Bethany Nowviskie (Digital Library Federation) has written a post on the new federal budget blueprint, published both on the Digital Library Federation site and her personal website. Nowviskie opens by describing the many agencies and offices “germane to the goals of the Digital Library Federation and its mission to ‘advance research, learning, social justice, and the public good'” whose funding levels face dire cuts or elimination under the budget proposal. She then explains why it is vitally important for information professionals to advocate on behalf of organizations such as National Endowment for the Humanities, the Corporation for Public Broadcasting, the National Endowment for the Arts, the Woodrow Wilson International Center for Scholars, the US Institute of Peace, the Appalachian Regional Commission, and the Institute of Museum and Library Services:
Program officers and staff of public service organizations like these are prohibited by the federal Hatch Act of 1939 from engaging in some forms of political activity, thus curtailing their ability to advocate fully for the agencies to which they have devoted so much, while serving as agency representatives. The DLF community must represent them, and—in our support for the myriad ways these agencies serve us—we raise our voices to represent the communities and publics we serve together.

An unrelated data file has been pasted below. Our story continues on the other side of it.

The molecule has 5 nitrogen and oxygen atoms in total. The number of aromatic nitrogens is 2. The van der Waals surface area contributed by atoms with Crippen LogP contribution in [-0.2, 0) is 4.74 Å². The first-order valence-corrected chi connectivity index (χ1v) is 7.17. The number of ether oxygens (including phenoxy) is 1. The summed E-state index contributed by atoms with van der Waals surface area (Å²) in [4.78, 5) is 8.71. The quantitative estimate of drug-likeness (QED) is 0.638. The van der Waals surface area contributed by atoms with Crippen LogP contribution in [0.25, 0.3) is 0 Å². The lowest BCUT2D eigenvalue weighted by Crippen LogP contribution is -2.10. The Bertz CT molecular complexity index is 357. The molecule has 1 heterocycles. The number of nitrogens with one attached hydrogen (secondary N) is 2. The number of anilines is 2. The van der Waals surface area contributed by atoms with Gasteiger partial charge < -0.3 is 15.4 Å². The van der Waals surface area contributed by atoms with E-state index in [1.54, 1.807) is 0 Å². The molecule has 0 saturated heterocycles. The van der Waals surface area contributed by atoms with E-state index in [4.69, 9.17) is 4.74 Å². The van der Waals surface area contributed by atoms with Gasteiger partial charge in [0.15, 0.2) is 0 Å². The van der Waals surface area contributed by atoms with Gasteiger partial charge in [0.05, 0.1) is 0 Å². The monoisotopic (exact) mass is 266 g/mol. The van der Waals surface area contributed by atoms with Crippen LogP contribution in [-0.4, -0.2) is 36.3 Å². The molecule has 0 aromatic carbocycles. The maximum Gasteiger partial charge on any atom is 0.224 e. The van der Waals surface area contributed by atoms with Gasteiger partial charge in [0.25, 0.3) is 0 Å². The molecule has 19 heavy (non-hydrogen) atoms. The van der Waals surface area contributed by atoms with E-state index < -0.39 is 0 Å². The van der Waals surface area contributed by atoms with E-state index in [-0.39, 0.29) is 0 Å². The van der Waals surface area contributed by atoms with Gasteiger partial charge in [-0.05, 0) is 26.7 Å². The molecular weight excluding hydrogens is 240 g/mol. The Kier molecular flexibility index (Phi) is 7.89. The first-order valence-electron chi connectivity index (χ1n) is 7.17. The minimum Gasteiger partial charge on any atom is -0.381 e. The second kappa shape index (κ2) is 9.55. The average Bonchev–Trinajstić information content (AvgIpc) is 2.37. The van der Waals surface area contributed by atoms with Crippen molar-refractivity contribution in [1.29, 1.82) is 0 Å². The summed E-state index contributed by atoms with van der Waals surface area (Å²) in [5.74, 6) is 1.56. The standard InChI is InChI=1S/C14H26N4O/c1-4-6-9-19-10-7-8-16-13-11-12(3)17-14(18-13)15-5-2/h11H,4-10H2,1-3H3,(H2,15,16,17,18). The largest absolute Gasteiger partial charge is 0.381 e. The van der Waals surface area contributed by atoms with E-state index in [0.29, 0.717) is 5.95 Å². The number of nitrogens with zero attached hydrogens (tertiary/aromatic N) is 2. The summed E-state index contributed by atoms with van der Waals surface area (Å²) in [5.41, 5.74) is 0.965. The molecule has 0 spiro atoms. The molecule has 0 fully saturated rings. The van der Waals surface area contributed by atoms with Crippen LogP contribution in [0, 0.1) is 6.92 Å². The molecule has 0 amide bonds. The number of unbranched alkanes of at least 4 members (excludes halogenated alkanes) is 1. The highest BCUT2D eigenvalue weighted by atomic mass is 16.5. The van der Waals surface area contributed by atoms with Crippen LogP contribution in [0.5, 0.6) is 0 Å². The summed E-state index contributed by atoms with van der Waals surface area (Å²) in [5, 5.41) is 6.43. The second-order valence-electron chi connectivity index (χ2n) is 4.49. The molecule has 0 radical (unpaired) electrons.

The statement goes on to emphasize the goals and mission of the DLF, and closes with reminders of the DLF’s existing efforts and a call to action:
The DLF community strives to build usable, welcoming, and respectful knowledge representation systems that embody “our shared, core values of enlightened liberalism and scientific understanding,” help us understand the past and imagine better futures, and advance “our mission to create just, equitable, and sustained global cultures of accessible information.”
These are lofty goals. Like all things, they start in the local, the embodied, the world near to you.
Regardless of your party affiliation or political creed (and in the understanding that diversity of thought is among our community’s great strengths)—if you share my concern about aspects of the current administration’s budget proposal and vision for libraries, research data, and cultural heritage in the digital age, I urge you to contact your representatives and make your views known. Finally, I remind you that the DLF has very consciously redoubled its efforts to function as a flexible, pragmatic, and supportive framework for grassroots efforts of all kinds, relevant to our field. DLF members and non-members alike are invited to use us as a platform for effective community organizing. We are here for you, and for the futures you want to build.